This reality became personal for me when after a number of years as a litigator, I experienced my own divorce. I learned that divorce is not a legal process. It is a life experience.

As a life experience, I had to ask myself how I could square my own behavior with my values as a husband and father. Like many, I can’t say I was proud of everything I said and … Read More “Six Ways a Collaborative Divorce Supports Your Family Values”

How to Talk About Your Divorce With Your Adult Children

Adult children are not immune from emotional trauma when older couples get divorced.

by Carol R. Hughes, Ph.D., LMFT

One of the most difficult steps in the divorce process is talking about your decision with your adult children. It may feel like admitting a failure, or letting them down.

Divorce is a major life crisis for all family members and should be treated as such, even when your children are no longer “kids.” Children who are adults when their parents divorced consistently report years later the news of their parents’ divorce “rocked the very foundation” of their world.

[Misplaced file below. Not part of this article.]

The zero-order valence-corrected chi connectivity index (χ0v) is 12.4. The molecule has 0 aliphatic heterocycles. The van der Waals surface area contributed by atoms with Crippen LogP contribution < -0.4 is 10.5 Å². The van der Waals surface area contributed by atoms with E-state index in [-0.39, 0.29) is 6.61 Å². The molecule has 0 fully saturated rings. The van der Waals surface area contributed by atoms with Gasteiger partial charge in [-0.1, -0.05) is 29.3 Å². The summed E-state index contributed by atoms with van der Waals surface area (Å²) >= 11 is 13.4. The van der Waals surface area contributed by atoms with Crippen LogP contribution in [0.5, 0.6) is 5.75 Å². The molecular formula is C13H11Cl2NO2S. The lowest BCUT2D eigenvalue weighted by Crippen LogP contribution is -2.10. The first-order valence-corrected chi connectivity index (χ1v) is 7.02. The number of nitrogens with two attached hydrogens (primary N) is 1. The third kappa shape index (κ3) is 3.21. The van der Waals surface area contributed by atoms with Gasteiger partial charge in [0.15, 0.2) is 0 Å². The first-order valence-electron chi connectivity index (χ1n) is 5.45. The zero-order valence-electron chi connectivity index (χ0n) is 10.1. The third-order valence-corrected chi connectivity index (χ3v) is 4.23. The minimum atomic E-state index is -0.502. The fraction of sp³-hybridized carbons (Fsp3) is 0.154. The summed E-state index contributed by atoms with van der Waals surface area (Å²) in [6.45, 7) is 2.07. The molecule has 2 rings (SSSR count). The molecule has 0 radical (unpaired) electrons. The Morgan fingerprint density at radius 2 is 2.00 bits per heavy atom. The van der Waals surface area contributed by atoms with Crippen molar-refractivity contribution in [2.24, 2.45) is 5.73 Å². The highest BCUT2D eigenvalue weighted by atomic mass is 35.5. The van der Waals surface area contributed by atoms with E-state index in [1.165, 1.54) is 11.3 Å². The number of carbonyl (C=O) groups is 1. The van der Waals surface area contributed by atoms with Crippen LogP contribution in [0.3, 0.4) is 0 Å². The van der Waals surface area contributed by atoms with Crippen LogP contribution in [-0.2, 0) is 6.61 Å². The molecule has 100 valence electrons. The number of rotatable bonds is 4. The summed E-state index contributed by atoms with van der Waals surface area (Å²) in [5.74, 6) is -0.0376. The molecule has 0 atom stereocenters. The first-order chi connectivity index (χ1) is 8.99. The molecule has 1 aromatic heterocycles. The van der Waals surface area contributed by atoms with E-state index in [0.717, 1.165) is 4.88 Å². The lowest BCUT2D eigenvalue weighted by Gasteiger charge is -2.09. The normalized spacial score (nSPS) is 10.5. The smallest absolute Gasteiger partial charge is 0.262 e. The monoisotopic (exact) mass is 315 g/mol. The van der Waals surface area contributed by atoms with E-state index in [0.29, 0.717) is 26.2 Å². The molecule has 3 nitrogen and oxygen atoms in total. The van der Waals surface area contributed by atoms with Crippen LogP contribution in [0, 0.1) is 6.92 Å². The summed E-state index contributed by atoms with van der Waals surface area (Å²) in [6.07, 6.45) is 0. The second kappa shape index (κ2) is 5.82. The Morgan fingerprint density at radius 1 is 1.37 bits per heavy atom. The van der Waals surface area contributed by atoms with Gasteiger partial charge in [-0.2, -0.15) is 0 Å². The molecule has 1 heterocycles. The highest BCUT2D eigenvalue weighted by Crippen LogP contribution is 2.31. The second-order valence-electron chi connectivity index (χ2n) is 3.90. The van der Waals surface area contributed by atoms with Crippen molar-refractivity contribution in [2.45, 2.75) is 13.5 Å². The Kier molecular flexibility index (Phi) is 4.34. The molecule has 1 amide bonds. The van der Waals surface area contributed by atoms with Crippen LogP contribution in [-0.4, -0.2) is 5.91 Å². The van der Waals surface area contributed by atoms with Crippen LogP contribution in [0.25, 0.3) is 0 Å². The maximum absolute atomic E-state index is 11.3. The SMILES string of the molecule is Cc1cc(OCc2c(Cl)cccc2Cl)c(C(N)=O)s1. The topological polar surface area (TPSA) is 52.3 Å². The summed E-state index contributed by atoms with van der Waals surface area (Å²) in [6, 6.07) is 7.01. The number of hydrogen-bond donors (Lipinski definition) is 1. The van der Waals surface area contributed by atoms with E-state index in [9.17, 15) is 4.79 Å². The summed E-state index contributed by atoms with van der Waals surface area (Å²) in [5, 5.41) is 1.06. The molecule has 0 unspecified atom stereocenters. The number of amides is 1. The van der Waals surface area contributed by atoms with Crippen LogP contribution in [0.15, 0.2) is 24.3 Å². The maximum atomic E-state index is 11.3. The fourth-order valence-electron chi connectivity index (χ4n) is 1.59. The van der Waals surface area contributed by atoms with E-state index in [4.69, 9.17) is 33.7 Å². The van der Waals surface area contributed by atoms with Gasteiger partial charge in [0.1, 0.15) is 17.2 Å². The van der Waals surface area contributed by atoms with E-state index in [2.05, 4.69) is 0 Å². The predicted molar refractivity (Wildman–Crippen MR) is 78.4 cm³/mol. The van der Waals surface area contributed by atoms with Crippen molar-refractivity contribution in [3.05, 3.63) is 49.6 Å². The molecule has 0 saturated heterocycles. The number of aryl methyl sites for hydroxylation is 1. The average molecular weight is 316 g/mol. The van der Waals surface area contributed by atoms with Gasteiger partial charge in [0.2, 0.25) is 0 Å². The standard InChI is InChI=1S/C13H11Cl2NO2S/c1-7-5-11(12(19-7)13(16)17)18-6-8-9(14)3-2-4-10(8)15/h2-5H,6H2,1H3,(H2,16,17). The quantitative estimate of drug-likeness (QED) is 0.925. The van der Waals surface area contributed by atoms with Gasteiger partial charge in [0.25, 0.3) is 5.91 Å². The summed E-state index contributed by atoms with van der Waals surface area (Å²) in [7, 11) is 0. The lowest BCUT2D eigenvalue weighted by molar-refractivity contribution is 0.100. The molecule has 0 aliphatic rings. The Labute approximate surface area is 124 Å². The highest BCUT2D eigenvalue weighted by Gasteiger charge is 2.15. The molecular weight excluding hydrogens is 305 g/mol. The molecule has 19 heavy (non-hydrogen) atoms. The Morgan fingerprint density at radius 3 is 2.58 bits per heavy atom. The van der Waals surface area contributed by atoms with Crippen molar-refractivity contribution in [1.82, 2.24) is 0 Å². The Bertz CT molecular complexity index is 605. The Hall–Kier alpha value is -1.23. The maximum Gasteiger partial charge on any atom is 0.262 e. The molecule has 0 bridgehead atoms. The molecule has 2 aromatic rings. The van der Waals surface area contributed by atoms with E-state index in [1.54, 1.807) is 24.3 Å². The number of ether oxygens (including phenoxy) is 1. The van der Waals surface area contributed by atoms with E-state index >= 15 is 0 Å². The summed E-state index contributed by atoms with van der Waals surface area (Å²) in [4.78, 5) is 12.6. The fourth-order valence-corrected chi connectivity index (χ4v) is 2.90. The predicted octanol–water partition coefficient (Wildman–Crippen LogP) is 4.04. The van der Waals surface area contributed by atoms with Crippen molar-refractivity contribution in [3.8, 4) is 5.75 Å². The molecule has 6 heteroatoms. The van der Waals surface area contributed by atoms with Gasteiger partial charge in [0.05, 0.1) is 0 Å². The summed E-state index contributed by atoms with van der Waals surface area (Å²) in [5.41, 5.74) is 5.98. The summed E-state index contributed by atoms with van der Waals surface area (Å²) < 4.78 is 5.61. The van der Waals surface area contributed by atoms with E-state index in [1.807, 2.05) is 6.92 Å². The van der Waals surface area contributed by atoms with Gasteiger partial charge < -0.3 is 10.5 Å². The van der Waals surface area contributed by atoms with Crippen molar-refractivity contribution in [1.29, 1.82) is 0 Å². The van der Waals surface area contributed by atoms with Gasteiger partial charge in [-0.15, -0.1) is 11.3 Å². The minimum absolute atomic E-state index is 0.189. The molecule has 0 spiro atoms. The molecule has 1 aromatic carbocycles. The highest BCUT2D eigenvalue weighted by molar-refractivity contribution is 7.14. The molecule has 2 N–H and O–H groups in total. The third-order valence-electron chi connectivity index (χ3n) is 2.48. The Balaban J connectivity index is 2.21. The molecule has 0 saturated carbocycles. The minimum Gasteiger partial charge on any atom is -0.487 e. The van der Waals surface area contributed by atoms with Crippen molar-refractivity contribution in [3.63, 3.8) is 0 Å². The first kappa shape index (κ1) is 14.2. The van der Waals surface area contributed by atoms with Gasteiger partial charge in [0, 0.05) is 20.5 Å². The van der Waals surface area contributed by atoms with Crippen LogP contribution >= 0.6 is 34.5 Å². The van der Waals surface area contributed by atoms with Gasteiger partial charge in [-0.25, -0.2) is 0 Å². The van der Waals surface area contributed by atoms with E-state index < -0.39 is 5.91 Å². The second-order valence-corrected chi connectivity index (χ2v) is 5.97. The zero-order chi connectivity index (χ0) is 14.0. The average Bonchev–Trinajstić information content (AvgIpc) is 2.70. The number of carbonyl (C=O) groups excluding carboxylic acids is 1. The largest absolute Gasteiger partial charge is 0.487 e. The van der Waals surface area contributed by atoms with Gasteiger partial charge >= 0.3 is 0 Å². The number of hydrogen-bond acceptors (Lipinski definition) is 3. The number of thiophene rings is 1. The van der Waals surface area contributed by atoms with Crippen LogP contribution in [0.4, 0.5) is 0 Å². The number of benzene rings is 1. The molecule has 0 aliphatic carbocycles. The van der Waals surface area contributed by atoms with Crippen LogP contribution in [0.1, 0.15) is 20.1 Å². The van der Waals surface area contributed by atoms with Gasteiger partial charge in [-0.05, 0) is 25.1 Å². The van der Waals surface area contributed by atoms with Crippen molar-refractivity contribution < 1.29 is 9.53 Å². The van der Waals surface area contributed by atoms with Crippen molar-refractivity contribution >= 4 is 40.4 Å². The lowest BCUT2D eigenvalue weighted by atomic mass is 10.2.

You are making a good start and doing the best you can. You are reading this blog post. Give yourself permission not to be perfect. No one is perfect. Breathe deeply; you and your children can get through this difficult time together. These tips will help guide you through this process.

  1. Schedule a time when you can speak with your children together and preferably in person. Siblings benefit from the support system they can provide each other. When you are scheduling the time to talk, tell them you have something important to discuss with them. Assure them no one is sick or dying. If they ask you what you want to talk about, tell them